Sandra Day O'Connor: Admits Supreme Court Made a Mistake in Bush v. Gore

Retired Justice Sandra Day O'Connor, the key deciding vote in the 2000 presidential election case Bush v. Gore that installed George W. Bush as the 43rd president, now thinks she made a mistake.

In an interview to the Chicago Herald Tribune, O'Connor wonders whether the Court should have even taken up the case to begin with: "It took the case and decided it at a time when it was still a big election issue. Maybe the Court should have said, 'We're not going to take it, goodbye.'" The case was O'Connor's most controversial in her 25 years at the bench.

She was known as the Court's swing vote during her tenure, but four other justices also voted to install President George W. Bush. The Supreme Court felt public pressure to act on the case according to O'Connor despite clear mandates and facts: "It turned out the election authorities in Florida hadn't done a real good job there and kind of messed it up. And probably the Supreme Court added to the problem at the end of the day."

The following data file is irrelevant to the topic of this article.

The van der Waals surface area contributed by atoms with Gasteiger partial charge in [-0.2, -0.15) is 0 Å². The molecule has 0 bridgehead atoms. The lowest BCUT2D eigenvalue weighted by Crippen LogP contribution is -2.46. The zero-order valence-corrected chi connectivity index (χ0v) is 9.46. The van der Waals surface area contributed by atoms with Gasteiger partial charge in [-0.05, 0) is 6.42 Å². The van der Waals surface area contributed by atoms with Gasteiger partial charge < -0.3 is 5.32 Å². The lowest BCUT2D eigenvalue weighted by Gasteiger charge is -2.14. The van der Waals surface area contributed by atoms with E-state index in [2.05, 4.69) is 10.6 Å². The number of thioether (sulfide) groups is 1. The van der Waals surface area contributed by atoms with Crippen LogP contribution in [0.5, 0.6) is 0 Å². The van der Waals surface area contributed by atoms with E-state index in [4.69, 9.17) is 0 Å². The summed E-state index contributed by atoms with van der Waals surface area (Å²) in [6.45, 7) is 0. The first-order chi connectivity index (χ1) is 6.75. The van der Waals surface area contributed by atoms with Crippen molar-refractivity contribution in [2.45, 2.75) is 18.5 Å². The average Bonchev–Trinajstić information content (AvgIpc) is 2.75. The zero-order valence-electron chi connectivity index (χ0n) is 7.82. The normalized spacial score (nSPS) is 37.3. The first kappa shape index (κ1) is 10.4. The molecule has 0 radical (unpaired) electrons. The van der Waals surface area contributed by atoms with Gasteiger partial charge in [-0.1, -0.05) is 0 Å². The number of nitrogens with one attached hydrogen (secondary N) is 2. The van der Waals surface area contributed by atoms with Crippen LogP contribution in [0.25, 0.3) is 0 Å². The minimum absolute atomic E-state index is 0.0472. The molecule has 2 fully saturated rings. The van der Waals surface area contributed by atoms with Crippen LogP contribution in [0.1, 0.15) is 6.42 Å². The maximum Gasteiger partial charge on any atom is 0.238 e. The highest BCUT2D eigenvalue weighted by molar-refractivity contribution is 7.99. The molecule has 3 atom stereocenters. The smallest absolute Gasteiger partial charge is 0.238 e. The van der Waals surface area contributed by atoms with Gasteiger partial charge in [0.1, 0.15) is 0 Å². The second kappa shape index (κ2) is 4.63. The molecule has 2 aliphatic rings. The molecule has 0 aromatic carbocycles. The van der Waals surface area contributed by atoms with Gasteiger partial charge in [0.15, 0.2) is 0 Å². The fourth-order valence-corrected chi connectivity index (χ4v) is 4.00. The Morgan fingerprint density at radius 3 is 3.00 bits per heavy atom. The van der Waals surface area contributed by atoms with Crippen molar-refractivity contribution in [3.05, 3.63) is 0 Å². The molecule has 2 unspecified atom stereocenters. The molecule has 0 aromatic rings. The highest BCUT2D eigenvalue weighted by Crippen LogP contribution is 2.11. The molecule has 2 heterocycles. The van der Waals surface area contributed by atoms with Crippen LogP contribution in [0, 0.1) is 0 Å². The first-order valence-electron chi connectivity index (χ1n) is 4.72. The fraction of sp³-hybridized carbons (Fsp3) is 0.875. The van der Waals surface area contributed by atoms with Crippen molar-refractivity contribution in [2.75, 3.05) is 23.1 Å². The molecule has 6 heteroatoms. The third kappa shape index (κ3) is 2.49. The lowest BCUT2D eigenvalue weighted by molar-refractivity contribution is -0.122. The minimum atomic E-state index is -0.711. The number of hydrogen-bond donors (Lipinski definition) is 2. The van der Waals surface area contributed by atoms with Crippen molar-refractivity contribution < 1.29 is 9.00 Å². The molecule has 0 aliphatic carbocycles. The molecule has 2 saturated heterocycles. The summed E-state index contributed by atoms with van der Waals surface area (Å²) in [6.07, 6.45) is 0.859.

What do you think about O'Connor's statements? Should the Supreme Court have taken up the case? Does her admission that they may have made a mistake reduce the court's standing in your opinion?

What would you have done if you were deciding Bush v Gore? Discuss with me below or on Twitter @shwetika

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Shwetika Baijal

Shwetika is PolicyMic's first columnist and writes for the Millenials and the Media column. She focuses on how the media frames policy and cultural issues, how the media's framing effects public opinion, and in turn how public opinion affects the policies and issues under discussion.

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